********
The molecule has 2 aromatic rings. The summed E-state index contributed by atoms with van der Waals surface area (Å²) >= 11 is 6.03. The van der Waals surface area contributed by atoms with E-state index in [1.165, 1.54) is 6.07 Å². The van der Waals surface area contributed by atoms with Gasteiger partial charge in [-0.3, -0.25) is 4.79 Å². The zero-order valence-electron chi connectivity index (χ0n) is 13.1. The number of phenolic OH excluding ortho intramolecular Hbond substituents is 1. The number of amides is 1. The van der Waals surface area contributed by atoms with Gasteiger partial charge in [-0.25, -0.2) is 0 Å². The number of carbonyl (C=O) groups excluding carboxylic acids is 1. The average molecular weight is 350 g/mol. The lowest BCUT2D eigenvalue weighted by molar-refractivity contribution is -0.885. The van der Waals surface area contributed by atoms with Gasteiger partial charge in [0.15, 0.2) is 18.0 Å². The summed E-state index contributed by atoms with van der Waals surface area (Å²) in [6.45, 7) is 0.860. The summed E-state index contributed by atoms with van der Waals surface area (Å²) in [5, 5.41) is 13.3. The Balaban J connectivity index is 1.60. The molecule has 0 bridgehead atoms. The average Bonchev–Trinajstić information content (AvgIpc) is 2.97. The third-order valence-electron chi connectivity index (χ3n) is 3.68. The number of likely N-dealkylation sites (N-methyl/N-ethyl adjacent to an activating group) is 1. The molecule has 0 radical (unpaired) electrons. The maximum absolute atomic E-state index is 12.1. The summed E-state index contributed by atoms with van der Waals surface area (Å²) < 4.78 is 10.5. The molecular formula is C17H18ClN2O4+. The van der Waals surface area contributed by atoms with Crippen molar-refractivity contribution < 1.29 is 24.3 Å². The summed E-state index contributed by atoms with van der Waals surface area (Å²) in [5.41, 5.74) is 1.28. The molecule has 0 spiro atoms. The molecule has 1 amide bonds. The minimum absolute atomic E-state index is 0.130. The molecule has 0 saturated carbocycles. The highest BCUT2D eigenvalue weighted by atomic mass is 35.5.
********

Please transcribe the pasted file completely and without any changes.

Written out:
The molecule has 2 aromatic rings. The summed E-state index contributed by atoms with van der Waals surface area (Å²) >= 11 is 6.03. The van der Waals surface area contributed by atoms with E-state index in [1.165, 1.54) is 6.07 Å². The van der Waals surface area contributed by atoms with Gasteiger partial charge in [-0.3, -0.25) is 4.79 Å². The zero-order valence-electron chi connectivity index (χ0n) is 13.1. The number of phenolic OH excluding ortho intramolecular Hbond substituents is 1. The number of amides is 1. The van der Waals surface area contributed by atoms with Gasteiger partial charge in [-0.25, -0.2) is 0 Å². The number of carbonyl (C=O) groups excluding carboxylic acids is 1. The average molecular weight is 350 g/mol. The lowest BCUT2D eigenvalue weighted by molar-refractivity contribution is -0.885. The van der Waals surface area contributed by atoms with Gasteiger partial charge in [0.15, 0.2) is 18.0 Å². The summed E-state index contributed by atoms with van der Waals surface area (Å²) in [6.45, 7) is 0.860. The summed E-state index contributed by atoms with van der Waals surface area (Å²) in [5, 5.41) is 13.3. The Balaban J connectivity index is 1.60. The molecule has 0 bridgehead atoms. The average Bonchev–Trinajstić information content (AvgIpc) is 2.97. The third-order valence-electron chi connectivity index (χ3n) is 3.68. The number of likely N-dealkylation sites (N-methyl/N-ethyl adjacent to an activating group) is 1. The molecule has 0 radical (unpaired) electrons. The maximum absolute atomic E-state index is 12.1. The summed E-state index contributed by atoms with van der Waals surface area (Å²) < 4.78 is 10.5. The molecular formula is C17H18ClN2O4+. The van der Waals surface area contributed by atoms with Crippen molar-refractivity contribution < 1.29 is 24.3 Å². The summed E-state index contributed by atoms with van der Waals surface area (Å²) in [5.41, 5.74) is 1.28. The molecule has 0 spiro atoms. The molecule has 1 amide bonds. The minimum absolute atomic E-state index is 0.130. The molecule has 0 saturated carbocycles. The highest BCUT2D eigenvalue weighted by atomic mass is 35.5.